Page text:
It was probably reading interviews with Laura Jane Grace that led me back to Crass. I'd always been aware of them from my early days of getting into punk but the music was just so abrasive and out there that I had trouble understanding it in my youth, even though the message was strong and I was attracted to their politics. Once I was a little older, it made a lot more sense to me and I dived deeper into their catalogue and history, and I was deeply inspired by how committed they were to their ideals, how they did everything collectively and how they endlessly fucked with people. Anyone who's into DIY punk and isn't in some way influenced by Crass and everything they did and stood for is either in denial about it or straight up just doesn't yet know. They older I get, the crustier I become.

The "band as gang" image/mentality has always been attractive to me and our ragtag crew of small town cowpunk country roasters felt exactly like that, something that's carried over with me throughout my life. Rancid were the ultimate punks when I was a kid; gnarly yet cool and punk as fuck with just the best songs and an unfuckwithability. Their influence was undeniable with regards Uniforms; I think Jamie and I harboured some sort of Tim/Lars fantasy as the last guitar-slingers and town and we'd always bombard our American touring buddies with questions about Rancid. I once stole a Rancid hoodie from my pal (in plain sight) and wore it until it disintegrated.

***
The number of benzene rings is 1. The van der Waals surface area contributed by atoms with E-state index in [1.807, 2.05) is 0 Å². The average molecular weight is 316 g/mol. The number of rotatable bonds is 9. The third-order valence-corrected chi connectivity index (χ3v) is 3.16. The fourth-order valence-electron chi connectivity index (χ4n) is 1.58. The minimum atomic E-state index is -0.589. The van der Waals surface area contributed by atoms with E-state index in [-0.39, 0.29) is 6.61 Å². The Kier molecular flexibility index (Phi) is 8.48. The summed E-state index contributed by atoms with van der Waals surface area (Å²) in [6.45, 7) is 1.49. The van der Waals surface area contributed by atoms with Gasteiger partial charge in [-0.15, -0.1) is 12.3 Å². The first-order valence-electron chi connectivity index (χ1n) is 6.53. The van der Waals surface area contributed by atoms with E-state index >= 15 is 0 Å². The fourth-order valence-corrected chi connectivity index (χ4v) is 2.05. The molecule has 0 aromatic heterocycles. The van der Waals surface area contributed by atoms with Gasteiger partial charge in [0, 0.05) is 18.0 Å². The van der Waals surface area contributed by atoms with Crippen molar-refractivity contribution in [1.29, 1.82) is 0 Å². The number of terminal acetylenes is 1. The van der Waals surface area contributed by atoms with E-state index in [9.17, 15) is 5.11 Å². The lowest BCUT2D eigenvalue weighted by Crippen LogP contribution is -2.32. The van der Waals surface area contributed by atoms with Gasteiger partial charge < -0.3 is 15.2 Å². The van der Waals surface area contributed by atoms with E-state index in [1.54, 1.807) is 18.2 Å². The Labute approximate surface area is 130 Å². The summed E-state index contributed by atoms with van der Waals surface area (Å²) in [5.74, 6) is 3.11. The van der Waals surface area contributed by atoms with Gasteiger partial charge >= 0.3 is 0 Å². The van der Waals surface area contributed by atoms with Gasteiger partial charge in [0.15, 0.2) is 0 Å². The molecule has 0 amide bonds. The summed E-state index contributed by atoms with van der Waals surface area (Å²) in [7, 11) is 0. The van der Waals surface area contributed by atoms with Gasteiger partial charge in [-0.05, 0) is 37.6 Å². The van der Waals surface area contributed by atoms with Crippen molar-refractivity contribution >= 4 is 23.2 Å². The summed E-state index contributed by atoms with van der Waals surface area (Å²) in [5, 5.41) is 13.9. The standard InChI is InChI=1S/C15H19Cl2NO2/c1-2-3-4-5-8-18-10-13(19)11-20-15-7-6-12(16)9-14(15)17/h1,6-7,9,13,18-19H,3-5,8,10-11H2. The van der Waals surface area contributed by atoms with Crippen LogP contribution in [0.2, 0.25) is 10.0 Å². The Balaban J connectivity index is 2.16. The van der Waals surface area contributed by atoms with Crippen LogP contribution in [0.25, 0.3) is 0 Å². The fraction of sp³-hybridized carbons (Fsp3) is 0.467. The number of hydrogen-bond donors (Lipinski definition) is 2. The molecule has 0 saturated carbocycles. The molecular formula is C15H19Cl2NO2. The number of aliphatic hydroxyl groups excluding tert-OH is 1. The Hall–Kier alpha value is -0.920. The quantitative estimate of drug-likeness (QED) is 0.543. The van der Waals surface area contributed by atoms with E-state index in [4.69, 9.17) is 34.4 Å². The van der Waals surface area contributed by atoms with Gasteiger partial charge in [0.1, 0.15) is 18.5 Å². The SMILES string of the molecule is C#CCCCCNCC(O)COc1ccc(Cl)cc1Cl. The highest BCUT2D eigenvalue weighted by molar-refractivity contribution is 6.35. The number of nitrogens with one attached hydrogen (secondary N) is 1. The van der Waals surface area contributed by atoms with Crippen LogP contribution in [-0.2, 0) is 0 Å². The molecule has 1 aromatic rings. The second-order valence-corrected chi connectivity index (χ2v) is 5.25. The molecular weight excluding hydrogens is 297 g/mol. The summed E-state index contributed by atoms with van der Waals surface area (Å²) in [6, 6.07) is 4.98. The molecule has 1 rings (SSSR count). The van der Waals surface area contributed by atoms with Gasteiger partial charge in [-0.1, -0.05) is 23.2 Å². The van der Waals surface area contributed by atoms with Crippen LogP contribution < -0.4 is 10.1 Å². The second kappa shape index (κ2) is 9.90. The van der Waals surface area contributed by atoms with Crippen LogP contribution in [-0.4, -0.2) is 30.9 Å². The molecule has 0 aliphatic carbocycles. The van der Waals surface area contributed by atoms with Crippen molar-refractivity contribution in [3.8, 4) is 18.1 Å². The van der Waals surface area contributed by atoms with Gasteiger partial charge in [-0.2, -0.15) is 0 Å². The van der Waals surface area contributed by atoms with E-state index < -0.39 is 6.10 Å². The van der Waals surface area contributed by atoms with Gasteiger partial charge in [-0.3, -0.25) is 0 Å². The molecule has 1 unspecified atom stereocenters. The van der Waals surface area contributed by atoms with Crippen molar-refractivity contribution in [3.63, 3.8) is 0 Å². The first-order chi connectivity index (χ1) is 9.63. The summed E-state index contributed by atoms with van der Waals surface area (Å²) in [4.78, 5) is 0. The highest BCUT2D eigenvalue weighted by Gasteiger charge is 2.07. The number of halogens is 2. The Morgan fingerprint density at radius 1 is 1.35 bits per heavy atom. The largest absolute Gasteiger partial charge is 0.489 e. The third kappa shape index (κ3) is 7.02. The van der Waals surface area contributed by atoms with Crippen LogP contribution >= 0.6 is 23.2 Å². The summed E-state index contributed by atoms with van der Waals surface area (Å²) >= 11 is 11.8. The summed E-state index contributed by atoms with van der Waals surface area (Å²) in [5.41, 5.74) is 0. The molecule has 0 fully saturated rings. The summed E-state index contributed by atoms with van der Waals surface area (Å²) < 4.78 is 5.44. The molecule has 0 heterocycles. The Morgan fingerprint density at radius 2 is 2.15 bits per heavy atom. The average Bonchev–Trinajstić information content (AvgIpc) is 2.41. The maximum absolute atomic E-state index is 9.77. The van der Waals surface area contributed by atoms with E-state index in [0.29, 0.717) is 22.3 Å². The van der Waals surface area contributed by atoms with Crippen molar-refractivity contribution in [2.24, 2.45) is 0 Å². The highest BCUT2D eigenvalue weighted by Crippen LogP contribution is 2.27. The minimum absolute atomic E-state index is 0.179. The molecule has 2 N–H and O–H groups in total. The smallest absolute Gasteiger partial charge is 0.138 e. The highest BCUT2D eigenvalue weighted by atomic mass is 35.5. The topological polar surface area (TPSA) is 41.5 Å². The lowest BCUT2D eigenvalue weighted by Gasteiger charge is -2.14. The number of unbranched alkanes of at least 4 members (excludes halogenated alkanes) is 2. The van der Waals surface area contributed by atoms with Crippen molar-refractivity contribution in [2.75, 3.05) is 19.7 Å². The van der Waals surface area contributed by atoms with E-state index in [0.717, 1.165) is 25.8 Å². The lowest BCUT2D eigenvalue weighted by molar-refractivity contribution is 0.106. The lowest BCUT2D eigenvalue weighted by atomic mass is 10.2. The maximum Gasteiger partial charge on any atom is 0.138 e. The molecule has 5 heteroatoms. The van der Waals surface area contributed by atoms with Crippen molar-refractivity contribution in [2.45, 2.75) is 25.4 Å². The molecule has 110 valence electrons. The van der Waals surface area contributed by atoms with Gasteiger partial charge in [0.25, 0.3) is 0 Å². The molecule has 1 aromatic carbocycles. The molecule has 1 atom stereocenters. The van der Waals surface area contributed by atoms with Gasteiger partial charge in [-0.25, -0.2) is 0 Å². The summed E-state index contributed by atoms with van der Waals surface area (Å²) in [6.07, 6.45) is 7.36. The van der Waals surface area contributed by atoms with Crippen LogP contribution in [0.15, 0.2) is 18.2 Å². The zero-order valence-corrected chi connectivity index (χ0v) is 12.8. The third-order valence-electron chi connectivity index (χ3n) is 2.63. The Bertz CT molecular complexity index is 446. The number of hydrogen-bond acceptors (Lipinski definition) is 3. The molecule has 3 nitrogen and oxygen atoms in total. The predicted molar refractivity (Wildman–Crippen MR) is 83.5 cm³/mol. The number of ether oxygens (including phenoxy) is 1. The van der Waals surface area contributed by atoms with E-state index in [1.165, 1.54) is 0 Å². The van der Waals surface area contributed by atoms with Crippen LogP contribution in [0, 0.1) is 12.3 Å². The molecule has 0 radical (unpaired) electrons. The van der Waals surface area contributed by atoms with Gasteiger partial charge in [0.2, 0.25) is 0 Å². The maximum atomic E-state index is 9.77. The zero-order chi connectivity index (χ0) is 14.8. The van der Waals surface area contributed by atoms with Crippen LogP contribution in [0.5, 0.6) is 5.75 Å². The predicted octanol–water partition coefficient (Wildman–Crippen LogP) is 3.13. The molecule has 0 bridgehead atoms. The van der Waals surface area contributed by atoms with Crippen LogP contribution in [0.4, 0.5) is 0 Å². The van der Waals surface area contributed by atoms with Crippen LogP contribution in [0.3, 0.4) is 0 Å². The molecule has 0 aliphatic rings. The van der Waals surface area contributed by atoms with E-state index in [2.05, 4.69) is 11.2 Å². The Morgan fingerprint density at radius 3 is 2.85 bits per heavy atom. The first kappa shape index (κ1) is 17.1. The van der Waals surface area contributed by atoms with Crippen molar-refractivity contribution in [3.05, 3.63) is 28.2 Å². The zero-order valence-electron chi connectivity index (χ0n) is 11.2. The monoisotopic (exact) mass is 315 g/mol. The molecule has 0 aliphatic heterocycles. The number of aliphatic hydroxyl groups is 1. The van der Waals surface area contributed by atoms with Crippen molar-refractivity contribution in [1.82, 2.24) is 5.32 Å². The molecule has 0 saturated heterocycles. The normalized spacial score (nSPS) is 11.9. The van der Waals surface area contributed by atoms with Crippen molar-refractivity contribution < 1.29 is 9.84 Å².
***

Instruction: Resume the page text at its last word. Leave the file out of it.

Before the Tim/Lars dynamic, you had Frankie/Dickie. I didn't get into Leatherface in a big way until my early twenties but they were a band that I'd always been familiar with name-wise. The first record I actually owned was the Hot Water Music split, after that I had to devour everything. It was hearing Frankie Stubbs sing that offered me the assurance that I too could sing in a punk band, that my gravel voice was something to be embraced, not hidden and be ashamed of. Since then, putting on a Leatherface LP is like putting on an old warm jumper; they're pretty much the greatest band in the history of UK punk. My original pressing of "Mush" is framed atop my record collection and is one of my favourite records of all time. I feel deeply privileged that MTAT had the honour of hosting what was to be the last ever Scottish show from Leatherface at BYAF V. That will live with me forever.

Tim Barry
I have never witnessed a musician as captivating, enthralling and playing with as much power and passion as I have Tim Barry. I have long been a fan of Avail, having first read about them in a Kerrang feature about the Deconstruction tour and their roots-y gruff melodic punk bluster would be a massive influence in my own writing. However, seeing Tim Barry solo was something else entirely. Uniforms were on tour in the States with Loaded 45 and we'd flown out the day after my father's funeral. Suffice to say, I was an emotional mess. Our tour rolled into Tempe, Arizona and we shared a bill with Tim Barry and Kevin Seconds, a fact in itself which was enough to blow my tiny mind. I will never forget standing at the side of the stage with Jamie watching Tim holding the audience in the palm of his hand and elicit the most visceral emotional response from a crowd I've ever witnessed. I stood there with tears streaming down my face and knew I'd carry that moment in my heart forevermore.